INDIANAPOLIS -- Peyton Manning has masked many deficiencies since he arrived in Indianapolis 11 years ago -- first a secondary that couldn't cover, then a front-seven that couldn't tackle, then a receiving corps made up mostly of rookies and now a couple of tailbacks who look like they're on treadmills, forever running in place.
Indianapolis rushed 25 times for 42 yards last week against Baltimore, and even though tailback Joseph Addai said the problems were "fixable," the performance was actually very indicative of what the Colts have done for the past two years. They ranked last in the NFL in rushing this season and second-to-last in 2008, winning a combined 27 games almost exclusively through the air.
This week the Jets have to worry about Manning in the pocket, Reggie Wayne down the sideline, Dallas Clark over the middle, Dwight Freeney off one edge and Robert Mathis off the other. What they do not have to worry about is Addai, who averages a meager 3.8 yards per carry, and understudy Donald Brown, with a miniscule 2.6.
Because the Jets do not need to respect the run, they can concentrate on rushing the quarterback, which is what they do best anyway, with the top pass defense in the NFL. If they spring the upset, it will be because the Colts offense was one-dimensional from the outset and the Jets were able to pressure Manning into mistakes. Of course, banking on Manning's mistakes is like betting against the sunrise, which is the why the Jets are such long-shots in the first place.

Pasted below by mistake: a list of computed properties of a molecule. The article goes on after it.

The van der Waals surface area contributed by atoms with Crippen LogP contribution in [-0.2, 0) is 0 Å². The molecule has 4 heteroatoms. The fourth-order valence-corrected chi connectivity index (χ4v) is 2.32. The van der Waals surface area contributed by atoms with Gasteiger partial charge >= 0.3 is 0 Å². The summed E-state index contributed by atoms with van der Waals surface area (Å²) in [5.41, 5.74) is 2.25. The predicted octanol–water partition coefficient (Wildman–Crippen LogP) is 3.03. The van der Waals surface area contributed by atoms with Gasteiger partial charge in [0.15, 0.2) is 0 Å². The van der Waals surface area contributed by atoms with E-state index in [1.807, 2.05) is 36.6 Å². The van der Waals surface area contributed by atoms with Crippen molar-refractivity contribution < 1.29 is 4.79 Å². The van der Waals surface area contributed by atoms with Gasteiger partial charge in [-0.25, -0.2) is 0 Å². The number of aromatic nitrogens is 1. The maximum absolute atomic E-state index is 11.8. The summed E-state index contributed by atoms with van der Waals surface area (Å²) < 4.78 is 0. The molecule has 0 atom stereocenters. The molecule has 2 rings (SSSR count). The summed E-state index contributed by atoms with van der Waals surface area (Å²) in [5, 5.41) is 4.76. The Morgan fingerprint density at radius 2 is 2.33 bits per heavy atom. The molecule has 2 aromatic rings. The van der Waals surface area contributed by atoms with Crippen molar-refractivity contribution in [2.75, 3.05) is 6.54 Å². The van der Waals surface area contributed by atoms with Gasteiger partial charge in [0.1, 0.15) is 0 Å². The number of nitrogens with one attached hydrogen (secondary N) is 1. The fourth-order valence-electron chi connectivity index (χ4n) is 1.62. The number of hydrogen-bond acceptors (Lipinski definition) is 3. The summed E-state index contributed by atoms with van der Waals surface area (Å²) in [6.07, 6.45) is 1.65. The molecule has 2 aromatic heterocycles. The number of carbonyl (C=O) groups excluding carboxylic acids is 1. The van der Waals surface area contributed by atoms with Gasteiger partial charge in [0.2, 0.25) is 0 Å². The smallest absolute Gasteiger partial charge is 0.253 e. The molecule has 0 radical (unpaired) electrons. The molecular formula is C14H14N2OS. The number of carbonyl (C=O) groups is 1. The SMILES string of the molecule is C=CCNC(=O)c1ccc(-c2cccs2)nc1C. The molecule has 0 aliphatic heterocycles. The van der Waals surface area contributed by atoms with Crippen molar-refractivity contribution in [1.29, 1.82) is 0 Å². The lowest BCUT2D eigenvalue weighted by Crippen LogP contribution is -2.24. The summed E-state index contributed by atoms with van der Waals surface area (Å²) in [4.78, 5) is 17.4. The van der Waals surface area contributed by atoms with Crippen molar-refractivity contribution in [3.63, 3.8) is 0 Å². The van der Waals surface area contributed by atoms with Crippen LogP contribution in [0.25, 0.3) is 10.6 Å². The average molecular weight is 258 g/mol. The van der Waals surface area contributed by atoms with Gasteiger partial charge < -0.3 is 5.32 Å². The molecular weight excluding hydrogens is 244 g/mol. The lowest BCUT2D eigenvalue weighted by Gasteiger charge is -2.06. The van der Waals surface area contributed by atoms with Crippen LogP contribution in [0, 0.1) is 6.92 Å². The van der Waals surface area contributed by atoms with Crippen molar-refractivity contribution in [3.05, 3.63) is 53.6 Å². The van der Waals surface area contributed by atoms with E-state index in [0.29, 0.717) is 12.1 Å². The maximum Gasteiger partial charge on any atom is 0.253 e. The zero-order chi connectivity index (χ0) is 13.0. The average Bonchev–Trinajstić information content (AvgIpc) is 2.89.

Even though Manning guided the Colts to the AFC championship without much semblance of a running game -- one of many reasons he collected his fourth MVP award -- to win the Super Bowl he may need more help. Manning was Super Bowl MVP when the Colts beat the Bears in '07, though the award could have easily been shared by Dominic Rhodes and Addai, who combined for 190 yards rushing and carried the Colts through a near-monsoon in Miami. If the Colts get back to South Florida next month, they had better pray for clear skies.
Despite their dearth of a running game, the Colts still rely heavily on the play-action pass, and oddly enough it still works. The play is another testament to Manning, whose fake handoffs are so convincing that defenses buy them even without a legitimate threat of the run. Before the Jets played the Colts late in the regular season, head coach Rex Ryan implored his defense not to worry about the fakes, to essentially guess pass every time. That's when Addai burned them for a 21-yard touchdown run. "They keep you honest," Ryan said. "That's part of their success." But one touchdown will not change Ryan's message. Asked what he would tell his defense about play-action this week, he said: "Don't even bother with it."
While the Colts finished 32nd in the league in rushing this season, the team that finished 31st was the Chargers, the Jets' most recent victim. Not only did the Jets hold the Chargers to 61 rushing yards, but also Ryan was able to unleash his blitzers on quarterback Philip Rivers, who was flustered into two interceptions. The Colts are a more willful team than the Chargers and Manning is a more experienced quarterback than Rivers. But the Jets have a formula that already worked once against an opponent that couldn't run.
"We definitely have to be better than we've been, regardless of who we're playing against," Colts left tackle Charlie Johnson said. "We know we need to be more effective."
Like Addai, Johnson said the problems with the running game are self-inflicted, correctable at any time. But the Colts have been saying that for two years, and up until now, they haven't really needed to make the repairs.